Corporate News
Feb 21, 2022

VF Venture Foundry: A Sit-Down with Jean-Pierre Aramouni, Current Entrepreneur in Residence

In a recent post, we introduced you to our VF Venture Foundry program that is expanding boundaries and shaping the future by working with fearlessly curious entrepreneurs and founders hungry to build and execute their vision. VF Venture Foundry associates and entrepreneurs-in-residence work outside the box using entrepreneurial skills and an experimental mindset to get to the commercial truth about consumer problems, needs and market opportunities by leveraging the stability and resources of a large organization like VF.

We sat down with two entrepreneurs to hear about their experiences with the Foundry. Today, we’re sharing insights from Jean-Pierre (JP) Aramouni, about starting his career at a start-up and the transition to entrepreneurship.

Q: Tell us about your journey to becoming an entrepreneur.

A: I was a part of the early growth team at Uber and it was truly a rocket ship. Early on, when Uber was a startup – still building the product, hiring partner drivers, figuring out the operations from city to city, I was living out of my suitcase and leading some of the international launches of the app. It was super rewarding and inspiring. It gave me a strong toolkit and I learned how tech can be used to really scale impact. After Uber, I worked at and advised other hyper-growth start-ups that were scaling internationally. Right before the pandemic, I made the leap into entrepreneurship and launched Blue Space, a real estate wellness company in Miami. We leveraged underutilized marina slips and built floating studios for independent wellness instructors to host outdoor wellness classes on the water safely, which was an incredibly important outlet during the early days of the pandemic. Today, with the support of the Foundry, I’m building a new venture that reimagines how mental wellness can be achieved by tackling it from an experiential angle. Increased screen time over the last two years has led to high rates of burnout. We want to connect people with experiences that lift them out of their ‘funk’.

Q: What drew you to the EIR program with VF Venture Foundry? What are you aiming to achieve through VF Venture Foundry?

A: VF’s commitment to an active lifestyle, and the company’s wellness-first attitude resonated with me. The idea of an active lifestyle is evolving coming out of the pandemic; we’re all emerging from this time with shared stress and mental health impacts that need to be addressed. There is great opportunity to reimagine what a fully active lifestyle is, and its relationship with overall mental health.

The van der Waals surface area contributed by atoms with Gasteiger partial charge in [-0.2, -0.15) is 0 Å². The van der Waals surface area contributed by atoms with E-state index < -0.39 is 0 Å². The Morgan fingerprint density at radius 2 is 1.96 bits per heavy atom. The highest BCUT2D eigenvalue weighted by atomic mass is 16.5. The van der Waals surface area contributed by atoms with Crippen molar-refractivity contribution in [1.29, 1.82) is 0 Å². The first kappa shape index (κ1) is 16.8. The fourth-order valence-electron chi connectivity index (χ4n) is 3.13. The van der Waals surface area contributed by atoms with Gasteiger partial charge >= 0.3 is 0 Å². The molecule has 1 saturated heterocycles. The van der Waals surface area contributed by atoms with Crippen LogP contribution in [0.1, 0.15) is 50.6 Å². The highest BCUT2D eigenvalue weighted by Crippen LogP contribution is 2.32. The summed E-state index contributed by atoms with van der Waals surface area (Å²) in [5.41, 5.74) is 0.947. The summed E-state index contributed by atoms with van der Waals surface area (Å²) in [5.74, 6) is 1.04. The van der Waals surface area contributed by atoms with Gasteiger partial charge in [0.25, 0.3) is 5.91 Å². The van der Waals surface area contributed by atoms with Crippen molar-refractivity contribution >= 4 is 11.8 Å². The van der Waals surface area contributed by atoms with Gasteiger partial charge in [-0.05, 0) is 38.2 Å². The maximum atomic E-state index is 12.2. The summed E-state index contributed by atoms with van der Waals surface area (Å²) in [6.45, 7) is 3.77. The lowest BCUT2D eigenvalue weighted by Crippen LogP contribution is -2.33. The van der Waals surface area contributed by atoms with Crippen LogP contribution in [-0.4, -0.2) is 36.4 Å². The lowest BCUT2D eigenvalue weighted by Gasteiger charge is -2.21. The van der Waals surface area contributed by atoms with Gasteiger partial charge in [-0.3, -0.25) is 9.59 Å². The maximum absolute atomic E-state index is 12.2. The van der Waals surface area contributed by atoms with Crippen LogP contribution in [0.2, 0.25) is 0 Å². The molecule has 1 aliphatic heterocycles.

I was also drawn to the fact that the VF Venture Foundry Studio is new. I have been a part of many early-stage companies and I thrive in those environments.

Q: How will the experience you are gaining from VF Venture Foundry set your business up for success? 

A: VF Venture Foundry truly empowers entrepreneurs to prioritize early stages of testing and validating an idea. Many startups go straight to market, which is not a direct path to success. Making time and resource commitments to pre-work is a luxury for most entrepreneurs, and is part of the standard process afforded through the Foundry studio.  The Foundry also provides resources in research, design, marketing and more. It is a decentralized process that allows entrepreneurs to maintain a lot of autonomy, but also drive a lot of responsibility. Entrepreneurs can really take the reins on their own journey.

Q: What piece of advice would you give to future entrepreneurs applying for the VF Venture Foundry Entrepreneur in Residence program?

  1. Know that the area where you’re building a business is truly an area where you want to make an impact. Your ideas will change, the product might evolve, the business model might shift – but you need to always come back to your vision to guide you. Also, make sure you are a self-starter. Building a company remotely is challenging and requires discipline. The Foundry is designed for the earliest stages of discovery, so an EIR should be comfortable with the ambiguity and uncertainty that is a part of those early stages.

Overall, be excited by the journey! Be flexible, and embrace the ups and downs - it is all a part of the process. There are different ways to get to the final destination, and an EIR should be flexible and embrace the journey. Having a goal and an idea is important, but make sure you are willing to pivot, while still keeping that final destination in mind.

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